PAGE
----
Our campuses provide the strongest possible contexts for addressing issues of mental health and well-being in our society. We have the ability to create intentional communities of care on our campuses, guided by new insights and practices that emerge from the scholarship and research of our faculty. We can coordinate elements of care—ranging from peer counseling to efforts at prevention of harm to self and others, from health education to practices focused on building strengths.
Institutional Structures and Student Mental Health and Well-Being
There is a salience between the challenges facing our young people in critical moments of adolescent development with the capacities and capabilities of our institutions of higher learning. These capacities and capabilities emerge out of three elements that have constituted the idea of the university for a millennium. We support the formation of our students, the inquiry of our faculty, and we contribute to the common good of the communities in which we participate. These three elements are inextricably linked, mutually reinforcing, and cannot be unbundled without risking irreparable harm to the integrity of the enterprise. Together, these three elements constitute the structural integrity of our schools.
All three elements can contribute to addressing the current challenges of mental health within the context of the adolescent development that takes place during the years when our young people join our communities.
Formation captures the work in which each student is engaged throughout their years on our campuses: they are establishing their own sense of identity. Our students are living the questions that enable each of them to become a distinctive self.
Formation can occur in many different settings: in a religious order, in military training, in an entrepreneurial venture, among many others. What distinguishes the setting of the college and university is the central place of and the emphasis on knowledge. Students are introduced to disciplines and methodologies for engaging in the work of knowing. Students learn how to integrate, challenge, and critique knowledge—how to see patterns, make connections, and identify anomalies. The acquisition and dissemination, the discovery and construction, the interpretation and conservation of knowledge, together determine the orientation of the university; it is the work of our colleges and universities. It is this commitment to knowledge that differentiates the college and university from other settings.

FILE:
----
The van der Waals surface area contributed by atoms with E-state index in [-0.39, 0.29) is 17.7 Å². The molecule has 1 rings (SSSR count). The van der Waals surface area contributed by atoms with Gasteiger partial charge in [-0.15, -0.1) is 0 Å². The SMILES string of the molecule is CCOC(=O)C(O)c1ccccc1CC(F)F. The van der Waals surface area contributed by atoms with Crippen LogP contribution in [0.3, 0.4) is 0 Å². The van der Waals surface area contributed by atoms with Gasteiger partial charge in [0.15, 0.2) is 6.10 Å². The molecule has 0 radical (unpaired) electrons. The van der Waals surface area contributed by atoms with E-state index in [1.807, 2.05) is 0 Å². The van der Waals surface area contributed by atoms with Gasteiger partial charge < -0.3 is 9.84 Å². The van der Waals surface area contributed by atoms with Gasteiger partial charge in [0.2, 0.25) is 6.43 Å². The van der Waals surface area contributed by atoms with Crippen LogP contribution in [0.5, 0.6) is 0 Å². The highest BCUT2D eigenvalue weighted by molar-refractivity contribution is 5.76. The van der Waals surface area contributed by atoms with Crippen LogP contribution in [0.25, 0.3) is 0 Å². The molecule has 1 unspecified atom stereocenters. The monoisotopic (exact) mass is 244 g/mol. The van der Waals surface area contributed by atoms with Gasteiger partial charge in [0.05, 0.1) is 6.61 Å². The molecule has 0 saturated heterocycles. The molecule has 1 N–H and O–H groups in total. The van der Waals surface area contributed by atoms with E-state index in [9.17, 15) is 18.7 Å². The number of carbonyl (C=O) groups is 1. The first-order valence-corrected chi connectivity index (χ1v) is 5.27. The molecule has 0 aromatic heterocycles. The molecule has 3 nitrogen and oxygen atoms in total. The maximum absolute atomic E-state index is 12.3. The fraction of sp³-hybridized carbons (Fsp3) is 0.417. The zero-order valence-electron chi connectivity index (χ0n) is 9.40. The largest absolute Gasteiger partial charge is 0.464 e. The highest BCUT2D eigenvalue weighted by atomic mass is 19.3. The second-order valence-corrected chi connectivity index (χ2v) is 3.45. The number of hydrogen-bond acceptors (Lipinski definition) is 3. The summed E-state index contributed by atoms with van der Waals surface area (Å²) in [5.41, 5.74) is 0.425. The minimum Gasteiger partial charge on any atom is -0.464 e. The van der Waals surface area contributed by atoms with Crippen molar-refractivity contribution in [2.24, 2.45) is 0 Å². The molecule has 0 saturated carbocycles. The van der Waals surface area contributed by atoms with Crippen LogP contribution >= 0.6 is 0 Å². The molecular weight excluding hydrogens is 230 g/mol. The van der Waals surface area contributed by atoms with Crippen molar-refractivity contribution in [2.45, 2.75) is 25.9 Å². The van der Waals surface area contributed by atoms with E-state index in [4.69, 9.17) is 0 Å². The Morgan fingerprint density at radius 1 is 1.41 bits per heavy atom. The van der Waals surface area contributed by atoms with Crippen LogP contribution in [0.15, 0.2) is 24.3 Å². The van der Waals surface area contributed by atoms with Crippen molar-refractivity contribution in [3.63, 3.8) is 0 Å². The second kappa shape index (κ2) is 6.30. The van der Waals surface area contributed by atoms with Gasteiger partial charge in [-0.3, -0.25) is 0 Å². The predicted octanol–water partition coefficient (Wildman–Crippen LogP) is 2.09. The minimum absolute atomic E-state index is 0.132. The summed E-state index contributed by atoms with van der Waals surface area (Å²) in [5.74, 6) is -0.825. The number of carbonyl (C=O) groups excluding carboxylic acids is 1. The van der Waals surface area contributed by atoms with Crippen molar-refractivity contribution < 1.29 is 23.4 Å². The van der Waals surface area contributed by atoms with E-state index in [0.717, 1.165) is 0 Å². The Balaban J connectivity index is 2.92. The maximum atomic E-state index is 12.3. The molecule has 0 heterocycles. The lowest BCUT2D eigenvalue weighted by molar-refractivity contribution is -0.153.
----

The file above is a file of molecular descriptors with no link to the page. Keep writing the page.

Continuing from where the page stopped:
The work of formation—wherever it takes place—is ultimately about identifying the conditions that will sustain human flourishing. In its original context, flourishing is captured in the Greek word eudaimonia. Eudaimonia seeks to capture the balance between and among a range of virtues and goods that constitute our humanity. Many different approaches to eudaimonia have been put forward since it was first introduced by Aristotle in the Nicomachean Ethics. Eudaimonia is best understood to capture a sense of human flourishing. For Aristotle, to flourish involves the exercise of what are characteristic human virtues—courage, justice—in support of the pursuit of goods, like friendship, practical wisdom, and pleasure. The exercise of these distinctly human virtues and the realization of these goods constitute human flourishing.